creative modifications of idiomatic expressions

Mark Worden mworden at WIZZARDS.NET
Fri Mar 21 20:26:15 UTC 2003

A woman's not always a woman but a good cigar is a horse of another feather.
--Walt Kelley (Pogo) [ It may have been -- A woman is always a woman // but
it's fractured from a Kipling line nd a proverb]

Many Goldwynisms seem to fit, straight from the lions mouth.
"This makes me sore, it gets my dandruff up."

Similar to Yogi Berra's (mostly institutionalised) malapropisms in his book:
When You Come to a Fork in the Road Take It! by Yogi Berra with Dave Kaplan
(Hyperion) viz:
"Ninety percent of the game is half mental"
 "You can observe a lot by watching"
 "Its déjà vu all over again"
 "A nickel ain't worth a dime anymore"
 "It ain't over 'til it's over."

Google sports malapriopisms and you'll get a ton of these.

Quark out
Lower Umpqua Addictive Conundrum Institute

> Poster:       "Mark A. Mandel" <mamandel at UNAGI.CIS.UPENN.EDU>
> Subject:      creative modifications of idiomatic expressions
> --------------------------------------------------------------------------
> This is from LINGUIST List 14-830. If you have a helpful comment, please
> be sure to send it to the inquirer (rsaulyte at as well as to the
> list.
> -- Mark A. Mandel
>    Linguistic Data Consortium, University of Pennsylvania
>         >>>>>
>   Message 2: Idiomatic Expressions
>    Date: Thu, 20 Mar 2003 15:49:09 +0200 (GMT+02:00)
>    From: ruta saulyte <rsaulyte at>
>    Subject: Idiomatic Expressions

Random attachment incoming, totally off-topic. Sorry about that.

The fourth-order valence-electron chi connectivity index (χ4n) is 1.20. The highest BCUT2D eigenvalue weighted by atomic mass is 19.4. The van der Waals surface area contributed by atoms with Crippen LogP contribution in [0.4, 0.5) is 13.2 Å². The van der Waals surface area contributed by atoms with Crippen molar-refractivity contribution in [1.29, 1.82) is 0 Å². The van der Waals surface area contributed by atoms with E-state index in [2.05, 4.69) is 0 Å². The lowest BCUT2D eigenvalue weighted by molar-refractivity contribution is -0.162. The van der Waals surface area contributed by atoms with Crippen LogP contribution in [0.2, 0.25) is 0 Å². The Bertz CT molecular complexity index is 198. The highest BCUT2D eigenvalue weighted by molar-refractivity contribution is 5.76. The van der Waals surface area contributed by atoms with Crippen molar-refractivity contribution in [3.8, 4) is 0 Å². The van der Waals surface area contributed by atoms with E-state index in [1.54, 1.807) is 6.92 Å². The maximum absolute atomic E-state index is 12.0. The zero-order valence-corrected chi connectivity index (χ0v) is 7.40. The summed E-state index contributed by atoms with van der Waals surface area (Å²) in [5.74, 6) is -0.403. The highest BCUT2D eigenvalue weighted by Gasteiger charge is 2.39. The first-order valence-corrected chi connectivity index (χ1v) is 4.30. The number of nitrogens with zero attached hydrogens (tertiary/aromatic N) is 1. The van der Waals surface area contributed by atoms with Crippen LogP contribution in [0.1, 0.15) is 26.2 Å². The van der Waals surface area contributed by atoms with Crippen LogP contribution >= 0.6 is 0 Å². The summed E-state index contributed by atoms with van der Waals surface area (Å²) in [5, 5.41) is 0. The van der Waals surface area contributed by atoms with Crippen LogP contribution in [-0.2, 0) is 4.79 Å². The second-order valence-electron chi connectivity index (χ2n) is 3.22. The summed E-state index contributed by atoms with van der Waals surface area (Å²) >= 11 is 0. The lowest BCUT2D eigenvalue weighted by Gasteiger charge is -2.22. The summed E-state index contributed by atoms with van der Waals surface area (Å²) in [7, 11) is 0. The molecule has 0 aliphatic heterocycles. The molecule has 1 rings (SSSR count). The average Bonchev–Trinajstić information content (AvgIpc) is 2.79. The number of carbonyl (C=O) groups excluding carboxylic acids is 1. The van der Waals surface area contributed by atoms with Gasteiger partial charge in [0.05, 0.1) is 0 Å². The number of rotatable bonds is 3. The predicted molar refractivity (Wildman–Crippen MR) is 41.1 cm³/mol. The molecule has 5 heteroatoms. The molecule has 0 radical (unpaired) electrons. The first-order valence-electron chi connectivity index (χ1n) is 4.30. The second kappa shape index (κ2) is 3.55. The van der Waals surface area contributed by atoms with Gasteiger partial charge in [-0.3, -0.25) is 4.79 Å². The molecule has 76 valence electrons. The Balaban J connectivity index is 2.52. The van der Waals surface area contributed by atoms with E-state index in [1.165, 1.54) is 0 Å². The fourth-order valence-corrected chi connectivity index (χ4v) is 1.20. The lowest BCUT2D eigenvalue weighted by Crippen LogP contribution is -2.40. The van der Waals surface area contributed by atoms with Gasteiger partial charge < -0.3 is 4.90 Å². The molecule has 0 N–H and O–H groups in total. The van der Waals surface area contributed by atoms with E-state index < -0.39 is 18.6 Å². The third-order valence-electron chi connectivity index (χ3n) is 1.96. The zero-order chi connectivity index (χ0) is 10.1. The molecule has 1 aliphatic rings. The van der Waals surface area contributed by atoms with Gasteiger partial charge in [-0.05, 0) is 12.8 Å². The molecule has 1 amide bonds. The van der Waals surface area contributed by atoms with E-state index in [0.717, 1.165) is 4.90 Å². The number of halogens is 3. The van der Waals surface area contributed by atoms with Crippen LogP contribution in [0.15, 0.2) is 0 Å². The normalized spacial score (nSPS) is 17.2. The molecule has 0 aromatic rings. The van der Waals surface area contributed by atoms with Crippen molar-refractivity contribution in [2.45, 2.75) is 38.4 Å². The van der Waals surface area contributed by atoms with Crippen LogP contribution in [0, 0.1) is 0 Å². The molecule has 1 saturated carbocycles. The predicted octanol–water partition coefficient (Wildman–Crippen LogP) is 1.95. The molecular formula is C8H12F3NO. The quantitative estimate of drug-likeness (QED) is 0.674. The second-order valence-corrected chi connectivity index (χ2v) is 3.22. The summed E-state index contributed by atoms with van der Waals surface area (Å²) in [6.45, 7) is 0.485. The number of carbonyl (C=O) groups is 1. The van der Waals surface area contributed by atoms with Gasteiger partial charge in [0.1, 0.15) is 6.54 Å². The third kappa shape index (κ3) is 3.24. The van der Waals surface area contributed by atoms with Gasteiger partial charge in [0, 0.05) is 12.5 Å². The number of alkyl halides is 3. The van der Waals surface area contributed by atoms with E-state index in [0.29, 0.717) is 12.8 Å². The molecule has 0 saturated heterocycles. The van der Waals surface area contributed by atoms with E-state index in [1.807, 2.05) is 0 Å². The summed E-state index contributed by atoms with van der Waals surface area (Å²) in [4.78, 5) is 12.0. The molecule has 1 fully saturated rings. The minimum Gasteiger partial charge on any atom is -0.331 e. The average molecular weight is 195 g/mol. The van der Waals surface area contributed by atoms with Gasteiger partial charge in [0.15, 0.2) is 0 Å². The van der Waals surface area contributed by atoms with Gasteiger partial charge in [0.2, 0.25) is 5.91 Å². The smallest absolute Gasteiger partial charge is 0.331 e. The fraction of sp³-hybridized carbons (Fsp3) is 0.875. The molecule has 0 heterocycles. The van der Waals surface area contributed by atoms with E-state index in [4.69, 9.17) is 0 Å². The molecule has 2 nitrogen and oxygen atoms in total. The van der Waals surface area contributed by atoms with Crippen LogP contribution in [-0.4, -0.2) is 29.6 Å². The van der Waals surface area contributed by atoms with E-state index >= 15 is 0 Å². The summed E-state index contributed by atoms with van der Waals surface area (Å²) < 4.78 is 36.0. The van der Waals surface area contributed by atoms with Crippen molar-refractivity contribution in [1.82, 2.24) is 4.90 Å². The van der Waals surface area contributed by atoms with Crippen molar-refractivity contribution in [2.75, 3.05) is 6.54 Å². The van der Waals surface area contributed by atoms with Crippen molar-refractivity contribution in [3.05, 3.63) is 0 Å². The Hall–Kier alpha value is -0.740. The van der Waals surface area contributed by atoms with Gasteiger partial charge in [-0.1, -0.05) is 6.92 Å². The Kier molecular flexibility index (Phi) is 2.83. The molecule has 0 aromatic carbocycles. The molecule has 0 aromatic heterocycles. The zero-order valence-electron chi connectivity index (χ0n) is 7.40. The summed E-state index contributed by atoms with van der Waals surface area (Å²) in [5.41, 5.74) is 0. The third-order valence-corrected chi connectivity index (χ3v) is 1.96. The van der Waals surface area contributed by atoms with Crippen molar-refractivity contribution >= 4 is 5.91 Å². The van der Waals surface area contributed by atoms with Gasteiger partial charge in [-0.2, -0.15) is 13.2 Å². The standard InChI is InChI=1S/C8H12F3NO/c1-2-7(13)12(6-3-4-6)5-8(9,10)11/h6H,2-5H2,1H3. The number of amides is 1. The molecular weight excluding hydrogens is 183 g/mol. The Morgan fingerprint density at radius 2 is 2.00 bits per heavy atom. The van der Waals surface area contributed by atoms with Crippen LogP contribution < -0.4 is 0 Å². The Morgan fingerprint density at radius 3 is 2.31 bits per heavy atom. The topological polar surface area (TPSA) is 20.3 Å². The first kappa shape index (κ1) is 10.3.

> Dear linguists,
> I am doing some research on the creative modifications of idiomatic
> expressions. I mean those modifications which are not
> institutionalized. These expressions may be creatively modified (or
> exploited, as some scholars call this phenomenon) by replacing one
> word or the whole expression with a synonym, by adding a new term, by
> substituting an item by a homophone, by implying both the idiomatic
> and the literal meanings in that specific context, etc.....Some
> examples would be : "You can take an alcoholic to the psychriatist,
> but you can't stop him drinking" out of "You can take a horse to the
> water, but you can't make it drink". "Every silver lining has a
> cloud"; "tawdriness is in the eye of the beholder"; "my lips are
> zipped" out of "my lips are sealed"......  The expressions that come
> out of these changes (the modified versions) normally do not become
> institutionalized, and therefore they do not appear in
> dictionaries. They represent an occasional and creative use of these
> fixed expressions.
> I wonder if anyone knows where (newspapers, magazines, books....) I
> can find these type of expressions.
> Thanks in advance,
> Ruta Saulyte

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